The Canvas A1 runs stock Android, like the other two Android One devices. The UI is smooth and shows no lags whatsoever. Being a fan of stock Android, I quite enjoyed what I got on this device. In fact, the smoothness of the software is one of the reasons why I say Micromax hasn't made a better device in the budget segment before this.
There is where Google’s involvement in the Android One project becomes very apparent. The Micromax Canvas A1 runs on stock Android, but performs like no other device that Micromax has ever sold in this range. The stock UI is smooth and snappy and app response times are minimal. Also, there was absolutely no lag or sluggishness in navigating around the UI. In fact, you will wonder why this Android stock OS can't come on every smartphone.
The device has a 1.3 GHz MediaTek quad-core SoC inside, which warrants the performance, but I can think of many of the best devices that cost more and not deliver such performance with similar processors. I even tried playing Asphalt 8 and Injustice: Gods Among Us on the device, with no hassles and minimal heating.
The performance of the Micromax Canvas A1 was very impressive and at par with the Moto E. But that’s where the problem lies again, at Rs. 4,999, this would have been mighty impressive. But at the asking price, this isn’t exactly new now is it? I keep going back to the Moto E comparison because it asks for it.
The Canvas A1 has the same camera that the Moto E does, but this is one department where this phone outperforms the Moto E. The fixed focus camera on the Moto E is the weakest point of that smartphone. The Canvas A1 has the same 5 MP camera as the Moto E, but with auto-focus. Pictures taken are satisfactory and while they aren’t as good as what you get from a Xiaomi Redmi 1S, they are definitely better than the Moto E. I really like the colour reproduction and white balance on the pictures.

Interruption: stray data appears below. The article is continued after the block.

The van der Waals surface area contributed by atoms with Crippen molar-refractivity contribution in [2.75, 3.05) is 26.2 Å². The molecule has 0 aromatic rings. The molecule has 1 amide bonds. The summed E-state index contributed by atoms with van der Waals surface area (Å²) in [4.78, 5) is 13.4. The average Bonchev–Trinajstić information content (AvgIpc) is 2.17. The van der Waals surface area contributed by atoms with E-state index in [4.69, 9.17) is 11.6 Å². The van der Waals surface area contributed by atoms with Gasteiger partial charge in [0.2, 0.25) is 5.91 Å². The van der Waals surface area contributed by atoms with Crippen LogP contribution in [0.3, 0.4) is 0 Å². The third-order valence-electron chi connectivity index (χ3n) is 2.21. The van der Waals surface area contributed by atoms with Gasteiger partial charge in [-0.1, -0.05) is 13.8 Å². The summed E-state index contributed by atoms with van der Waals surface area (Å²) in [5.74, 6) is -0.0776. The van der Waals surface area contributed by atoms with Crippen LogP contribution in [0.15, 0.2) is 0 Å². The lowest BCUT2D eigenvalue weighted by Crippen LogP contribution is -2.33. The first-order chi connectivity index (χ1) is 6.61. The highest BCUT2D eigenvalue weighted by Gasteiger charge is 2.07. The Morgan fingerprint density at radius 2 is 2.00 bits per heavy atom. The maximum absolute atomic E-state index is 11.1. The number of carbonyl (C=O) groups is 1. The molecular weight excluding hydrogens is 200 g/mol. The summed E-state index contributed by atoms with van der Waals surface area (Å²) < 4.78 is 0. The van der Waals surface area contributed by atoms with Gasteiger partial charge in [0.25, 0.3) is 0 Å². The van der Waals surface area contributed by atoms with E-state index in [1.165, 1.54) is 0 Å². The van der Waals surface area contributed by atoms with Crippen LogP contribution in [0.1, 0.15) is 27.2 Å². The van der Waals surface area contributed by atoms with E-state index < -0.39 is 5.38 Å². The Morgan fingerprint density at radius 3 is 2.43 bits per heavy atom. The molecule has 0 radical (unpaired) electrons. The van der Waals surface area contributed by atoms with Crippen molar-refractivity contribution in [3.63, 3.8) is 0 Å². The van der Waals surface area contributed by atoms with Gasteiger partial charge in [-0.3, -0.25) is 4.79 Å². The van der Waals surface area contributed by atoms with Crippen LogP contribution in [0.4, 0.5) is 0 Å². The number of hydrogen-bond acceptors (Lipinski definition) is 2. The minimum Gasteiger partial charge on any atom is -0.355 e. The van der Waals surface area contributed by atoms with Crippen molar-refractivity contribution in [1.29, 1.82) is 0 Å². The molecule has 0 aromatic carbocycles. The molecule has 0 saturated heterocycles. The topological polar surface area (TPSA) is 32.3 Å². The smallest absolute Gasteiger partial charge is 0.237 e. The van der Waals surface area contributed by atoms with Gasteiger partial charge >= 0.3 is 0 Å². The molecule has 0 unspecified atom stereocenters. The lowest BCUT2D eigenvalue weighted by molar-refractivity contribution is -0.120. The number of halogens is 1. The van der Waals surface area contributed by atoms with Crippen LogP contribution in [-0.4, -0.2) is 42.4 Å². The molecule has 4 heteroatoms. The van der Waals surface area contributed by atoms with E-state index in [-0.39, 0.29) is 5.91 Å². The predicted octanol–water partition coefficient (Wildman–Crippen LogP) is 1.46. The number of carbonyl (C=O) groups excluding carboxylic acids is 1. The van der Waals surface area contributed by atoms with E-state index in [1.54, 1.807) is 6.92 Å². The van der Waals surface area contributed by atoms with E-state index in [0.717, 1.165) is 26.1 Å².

The camera UI is also fast and easy to understand. The shutter button for some reason takes up a substantial area at the bottom of the screen, but other than that, the UI is easy to use. You can swipe from the right to get Panorama, Lens Blur, Video and Photo Sphere modes, while there is also a small button to access settings.
There was one confusing aspect though. The camera doesn’t allow you to take pictures unless you insert a memory card into your smartphone. It means that the primary storage for the camera is your SD card, but more importantly, it means that you absolutely have to get a SD card. This essentially adds a few bucks to the smartphone’s price, taking it closer to the Moto E and further defeating its purpose.
There’s absolutely no way that the Micromax Canvas A1 can be called a bad smartphone. What’s good about the Android One devices is that they are inexpensive despite the marketing efforts. I’m sure everyone has seen the full page advertisements in newspapers and the TV ad on YouTube. In Tier II and Tier III markets, they should do very well. Also, these would be some of the first devices to get the Android L update, which works in its favour. While the Moto E is expected to give timely updates, with Google directly involved, Android L would come much faster on these smartphones.
So, if you want an inexpensive smartphone that will get the Android L update even before the Moto E, then this is a good choice.
|Release Date:||26 Jul 2015|